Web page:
Beauty / Style Finds: Get Your Carrie Bradshaw on with Carriage House Heiress Tutus! 

Emelda De Coteau
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Emelda De Coteau

Mother, wife, sister, friend, writer / blogger / creative organizer, budding photographer... These are just a few of the many hats I juggle each day. I believe creativity is oxygen for the soul. I created Live In Color blog to celebrate the beauty in every moment, from faith to inspiration and motherhood.And it is soon becoming Pray with Our Feet blog which will focus on the intersection of faith and activism. Follow the inspiration on Instagram: https://www.instagram.com/praywithourfeetblog/
Emelda De Coteau
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Michelle Dowell , owner of Carriage House Heiress and Ruffles Ribbons N’ Bows Boutique

Tell us about your fabulous tutus! What are they made of?  What is the cost?
My tutus are made from 100% nylon tulle and are cruelty-free. There is never any part of my process or my materials that involve animal testing or anything pertaining to animals. I also make sure that my material suppliers are cruelty-free as well.

An average tutu can start from as low as $38 and custom orders start at $41. My price incorporates cost of labor/time (what I pay myself) to create the items and the cost of materials. I always will keep my fashions budget-friendly because being a price-conscious fashionista myself, no one should pay high prices for high quality. It’s where the name “Carriage House Heiress” came from. You get Heiress quality on a Carriage House budget!

What lead you to start your business? What is your business philosophy / mission?
Carriage House Heiress was originally birthed from my kids clothing store, Ruffles Ribbons N’ Bows Boutique, which is also located in the Etsy marketplace. I named my women’s tutu collection “Lady RRNB” and gave them their own spot in my boutique.


After a while, though, I had ladies requesting custom orders for adult tutus until the demand was so high that I felt that it was time to give those designs a home of their own. And so, Carriage House Heiress was born.

I didn’t want to just open up another cute boutique to make extra money for my family. I wanted to start something where I could give back to causes that speak to my heart and to what I strongly believe in.

Being a mom of furbabies and an ex-cat-colony-rescuer, my heart strings tug at the mere mention of animal rescue and animal rights. I never could comprehend the harming or killing of animals for the vain purposes of fashion. So not only are my designs cruelty-free, but a portion of their sales goes to charities that support animal rescue, helping the environment and bettering the lives of women and children.

Our business philosophy is Christian-based, and sharing the love of Christ through serving and giving. I believe that we are here to make a difference in the lives of others, and I am humbled to use my talents to do that one tutu creation at a time.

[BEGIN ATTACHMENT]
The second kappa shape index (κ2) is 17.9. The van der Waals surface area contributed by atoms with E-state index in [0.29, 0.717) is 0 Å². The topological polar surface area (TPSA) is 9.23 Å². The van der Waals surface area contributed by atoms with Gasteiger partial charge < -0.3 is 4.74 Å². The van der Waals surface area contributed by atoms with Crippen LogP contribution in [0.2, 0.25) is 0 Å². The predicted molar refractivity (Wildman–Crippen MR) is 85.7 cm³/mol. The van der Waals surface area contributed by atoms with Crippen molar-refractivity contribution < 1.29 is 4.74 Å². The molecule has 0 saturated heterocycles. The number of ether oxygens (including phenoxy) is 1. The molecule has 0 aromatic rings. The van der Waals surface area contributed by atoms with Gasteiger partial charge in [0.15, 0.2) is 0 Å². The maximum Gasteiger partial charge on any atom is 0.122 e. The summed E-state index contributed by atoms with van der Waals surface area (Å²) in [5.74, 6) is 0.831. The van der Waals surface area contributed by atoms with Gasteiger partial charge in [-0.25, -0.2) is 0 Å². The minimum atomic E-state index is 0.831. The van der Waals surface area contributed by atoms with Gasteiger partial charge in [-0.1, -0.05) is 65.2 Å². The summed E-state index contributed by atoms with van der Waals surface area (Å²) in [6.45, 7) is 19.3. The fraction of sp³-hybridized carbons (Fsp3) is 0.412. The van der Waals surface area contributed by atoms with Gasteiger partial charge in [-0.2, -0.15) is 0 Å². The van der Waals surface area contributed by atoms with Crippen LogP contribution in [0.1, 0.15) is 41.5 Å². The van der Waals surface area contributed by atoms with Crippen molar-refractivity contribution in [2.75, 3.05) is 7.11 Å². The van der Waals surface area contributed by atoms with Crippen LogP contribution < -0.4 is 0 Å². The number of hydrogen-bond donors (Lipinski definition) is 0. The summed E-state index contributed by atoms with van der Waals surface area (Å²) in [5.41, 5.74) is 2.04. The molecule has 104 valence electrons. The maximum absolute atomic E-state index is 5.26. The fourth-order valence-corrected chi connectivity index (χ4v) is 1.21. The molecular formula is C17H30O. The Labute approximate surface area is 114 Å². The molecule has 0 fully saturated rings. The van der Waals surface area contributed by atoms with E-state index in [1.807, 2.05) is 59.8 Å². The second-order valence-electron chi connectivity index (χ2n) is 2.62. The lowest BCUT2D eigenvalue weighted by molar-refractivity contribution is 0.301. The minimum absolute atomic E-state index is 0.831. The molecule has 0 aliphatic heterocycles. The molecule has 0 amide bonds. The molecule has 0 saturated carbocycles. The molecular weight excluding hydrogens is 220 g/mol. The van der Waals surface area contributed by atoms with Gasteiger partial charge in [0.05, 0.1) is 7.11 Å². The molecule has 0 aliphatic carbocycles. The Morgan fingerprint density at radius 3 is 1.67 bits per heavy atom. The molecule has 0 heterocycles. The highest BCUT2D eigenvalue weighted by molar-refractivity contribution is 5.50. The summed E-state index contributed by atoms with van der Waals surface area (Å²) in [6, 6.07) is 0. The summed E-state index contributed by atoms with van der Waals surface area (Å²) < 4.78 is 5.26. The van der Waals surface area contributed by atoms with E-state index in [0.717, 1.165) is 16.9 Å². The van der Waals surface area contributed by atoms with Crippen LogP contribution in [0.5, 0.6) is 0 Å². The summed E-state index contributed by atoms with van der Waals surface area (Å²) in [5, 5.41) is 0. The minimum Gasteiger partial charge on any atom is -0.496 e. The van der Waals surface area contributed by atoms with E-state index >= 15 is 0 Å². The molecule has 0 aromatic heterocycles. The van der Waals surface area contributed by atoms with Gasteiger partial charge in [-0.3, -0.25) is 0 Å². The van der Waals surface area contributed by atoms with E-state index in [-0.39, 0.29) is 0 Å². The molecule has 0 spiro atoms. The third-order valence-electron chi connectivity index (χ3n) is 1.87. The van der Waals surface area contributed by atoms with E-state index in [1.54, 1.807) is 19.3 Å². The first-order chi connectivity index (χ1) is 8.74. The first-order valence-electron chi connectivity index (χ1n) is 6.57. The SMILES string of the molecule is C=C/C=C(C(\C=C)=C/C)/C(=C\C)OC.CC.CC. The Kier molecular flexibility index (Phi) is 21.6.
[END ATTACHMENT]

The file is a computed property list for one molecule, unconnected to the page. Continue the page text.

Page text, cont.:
What inspires you to keep creating?
I love the “art” of creating art. It sounds so cheesy, but the creative in me is drawn to all things artsy tartsy. Whether it’s acting, writing, fashion design, crafting D.I.Y. home decor, baking or even creating homeschool printables for my kiddo, I need to be creating something awesomesauce at all times to be fulfilled. It’s the satisfaction of working hard at something and seeing it come into fruition that fuels me to keep making.

 

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Michelle Dowell , owner of Carriage House Heiress and Ruffles Ribbons N’ Bows Boutique

Share 3 random fun facts about you!
I love veggie “cheesesteaks”! I love a good chicken philly, too, but over the years the cruelty-free version appeals to me more. I can’t get enough of it!

My cats rule my house. I am sooo not in charge of our homestead.

I wore my Batgirl tutu design to see the original Batman, Adam West! I’m not sure if he liked it, but I had a blast!

Michelle Dowell of Carriage House Heiress rockin’ her own beautiful creation

If you could chose one quote that summarizes your biz, what would it be? 
“Compassion over fashion, cruelty-free is the way to be!”

Coupon for Live In Color Blog Readers!

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Follow Carriage House Heiress:
Carriage  House Heiress on Etsy

Instagram

Photo Information:
Black Tutu
Photos Provided By Model

Adult Bachelorette Tutu
(white/lace/little pink), Jamie Bragg Photography

Punk Rock Black & Fuchsia tutu, Jamie Bragg Photography

Harley Quinn Tutu
(red/white/black), Illusions Images Photography By Angela

Multicolored Punk rock tutu
(purple/fuschia/black/hot pink/lavender)
Illusions Images Photography By Angela

Hot Pink Tutu
(multi-pink)Photos Provided By Model

Cranberry Wine Long Tutu
Illusions Images Photography By Angela

All photos of Michelle Dowell, owner of Carriage House Heiress, provided by her.

Be Gentle & Loving With Yourself Everyday

Emelda De Coteau
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Emelda De Coteau

Mother, wife, sister, friend, writer / blogger / creative organizer, budding photographer... These are just a few of the many hats I juggle each day. I believe creativity is oxygen for the soul. I created Live In Color blog to celebrate the beauty in every moment, from faith to inspiration and motherhood.And it is soon becoming Pray with Our Feet blog which will focus on the intersection of faith and activism. Follow the inspiration on Instagram: https://www.instagram.com/praywithourfeetblog/
Emelda De Coteau
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Photo Credit: Emelda De Coteau